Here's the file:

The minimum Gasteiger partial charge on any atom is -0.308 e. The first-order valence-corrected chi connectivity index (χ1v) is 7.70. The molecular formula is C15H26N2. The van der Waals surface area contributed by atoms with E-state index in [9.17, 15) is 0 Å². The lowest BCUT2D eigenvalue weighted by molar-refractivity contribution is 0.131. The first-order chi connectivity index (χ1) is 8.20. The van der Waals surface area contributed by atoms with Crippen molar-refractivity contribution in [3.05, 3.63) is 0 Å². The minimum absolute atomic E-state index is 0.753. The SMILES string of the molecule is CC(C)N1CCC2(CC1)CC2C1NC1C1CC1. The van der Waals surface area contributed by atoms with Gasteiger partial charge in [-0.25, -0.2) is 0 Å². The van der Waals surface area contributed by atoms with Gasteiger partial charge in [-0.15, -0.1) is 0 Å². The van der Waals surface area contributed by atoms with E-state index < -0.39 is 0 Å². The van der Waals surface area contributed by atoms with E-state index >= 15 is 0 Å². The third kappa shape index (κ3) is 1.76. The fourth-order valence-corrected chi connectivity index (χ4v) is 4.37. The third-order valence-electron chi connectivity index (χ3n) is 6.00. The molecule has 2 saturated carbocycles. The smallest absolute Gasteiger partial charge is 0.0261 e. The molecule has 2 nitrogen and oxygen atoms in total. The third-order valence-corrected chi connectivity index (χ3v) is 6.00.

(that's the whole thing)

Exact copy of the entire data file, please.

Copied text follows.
The minimum Gasteiger partial charge on any atom is -0.308 e. The first-order valence-corrected chi connectivity index (χ1v) is 7.70. The molecular formula is C15H26N2. The van der Waals surface area contributed by atoms with E-state index in [9.17, 15) is 0 Å². The lowest BCUT2D eigenvalue weighted by molar-refractivity contribution is 0.131. The first-order chi connectivity index (χ1) is 8.20. The van der Waals surface area contributed by atoms with Crippen molar-refractivity contribution in [3.05, 3.63) is 0 Å². The minimum absolute atomic E-state index is 0.753. The SMILES string of the molecule is CC(C)N1CCC2(CC1)CC2C1NC1C1CC1. The van der Waals surface area contributed by atoms with Gasteiger partial charge in [-0.25, -0.2) is 0 Å². The van der Waals surface area contributed by atoms with Gasteiger partial charge in [-0.15, -0.1) is 0 Å². The van der Waals surface area contributed by atoms with E-state index < -0.39 is 0 Å². The van der Waals surface area contributed by atoms with E-state index >= 15 is 0 Å². The third kappa shape index (κ3) is 1.76. The fourth-order valence-corrected chi connectivity index (χ4v) is 4.37. The third-order valence-electron chi connectivity index (χ3n) is 6.00. The molecule has 2 saturated carbocycles. The smallest absolute Gasteiger partial charge is 0.0261 e. The molecule has 2 nitrogen and oxygen atoms in total. The third-order valence-corrected chi connectivity index (χ3v) is 6.00.